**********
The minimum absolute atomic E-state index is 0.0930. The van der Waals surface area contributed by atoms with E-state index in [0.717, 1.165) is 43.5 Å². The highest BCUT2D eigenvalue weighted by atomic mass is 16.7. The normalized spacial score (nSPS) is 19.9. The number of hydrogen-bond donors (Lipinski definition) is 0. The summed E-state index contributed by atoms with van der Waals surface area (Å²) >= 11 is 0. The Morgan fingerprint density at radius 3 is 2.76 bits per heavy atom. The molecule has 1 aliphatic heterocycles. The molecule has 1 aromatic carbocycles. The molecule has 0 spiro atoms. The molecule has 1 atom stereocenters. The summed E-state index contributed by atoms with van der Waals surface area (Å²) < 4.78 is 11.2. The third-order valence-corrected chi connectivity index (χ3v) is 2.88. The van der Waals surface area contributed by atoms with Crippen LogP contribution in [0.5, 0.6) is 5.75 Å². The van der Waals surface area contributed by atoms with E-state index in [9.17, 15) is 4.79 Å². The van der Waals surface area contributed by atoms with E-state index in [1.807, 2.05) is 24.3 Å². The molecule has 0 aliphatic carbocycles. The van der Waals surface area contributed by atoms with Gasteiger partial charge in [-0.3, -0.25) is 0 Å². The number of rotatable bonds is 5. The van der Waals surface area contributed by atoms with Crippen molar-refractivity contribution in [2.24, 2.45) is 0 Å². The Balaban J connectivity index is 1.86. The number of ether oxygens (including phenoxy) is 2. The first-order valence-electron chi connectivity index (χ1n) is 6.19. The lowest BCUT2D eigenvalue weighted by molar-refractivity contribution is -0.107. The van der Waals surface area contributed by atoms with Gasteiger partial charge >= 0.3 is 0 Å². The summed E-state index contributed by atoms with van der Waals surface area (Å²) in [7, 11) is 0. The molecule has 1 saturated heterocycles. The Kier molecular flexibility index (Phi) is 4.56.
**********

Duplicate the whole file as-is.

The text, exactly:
The minimum absolute atomic E-state index is 0.0930. The van der Waals surface area contributed by atoms with E-state index in [0.717, 1.165) is 43.5 Å². The highest BCUT2D eigenvalue weighted by atomic mass is 16.7. The normalized spacial score (nSPS) is 19.9. The number of hydrogen-bond donors (Lipinski definition) is 0. The summed E-state index contributed by atoms with van der Waals surface area (Å²) >= 11 is 0. The Morgan fingerprint density at radius 3 is 2.76 bits per heavy atom. The molecule has 1 aliphatic heterocycles. The molecule has 1 aromatic carbocycles. The molecule has 0 spiro atoms. The molecule has 1 atom stereocenters. The summed E-state index contributed by atoms with van der Waals surface area (Å²) < 4.78 is 11.2. The third-order valence-corrected chi connectivity index (χ3v) is 2.88. The van der Waals surface area contributed by atoms with Crippen LogP contribution in [0.5, 0.6) is 5.75 Å². The van der Waals surface area contributed by atoms with E-state index in [9.17, 15) is 4.79 Å². The van der Waals surface area contributed by atoms with E-state index in [1.807, 2.05) is 24.3 Å². The molecule has 0 aliphatic carbocycles. The van der Waals surface area contributed by atoms with Gasteiger partial charge in [-0.3, -0.25) is 0 Å². The number of rotatable bonds is 5. The van der Waals surface area contributed by atoms with Crippen molar-refractivity contribution in [2.24, 2.45) is 0 Å². The Balaban J connectivity index is 1.86. The number of ether oxygens (including phenoxy) is 2. The first-order valence-electron chi connectivity index (χ1n) is 6.19. The lowest BCUT2D eigenvalue weighted by molar-refractivity contribution is -0.107. The van der Waals surface area contributed by atoms with Gasteiger partial charge >= 0.3 is 0 Å². The summed E-state index contributed by atoms with van der Waals surface area (Å²) in [7, 11) is 0. The molecule has 1 saturated heterocycles. The Kier molecular flexibility index (Phi) is 4.56.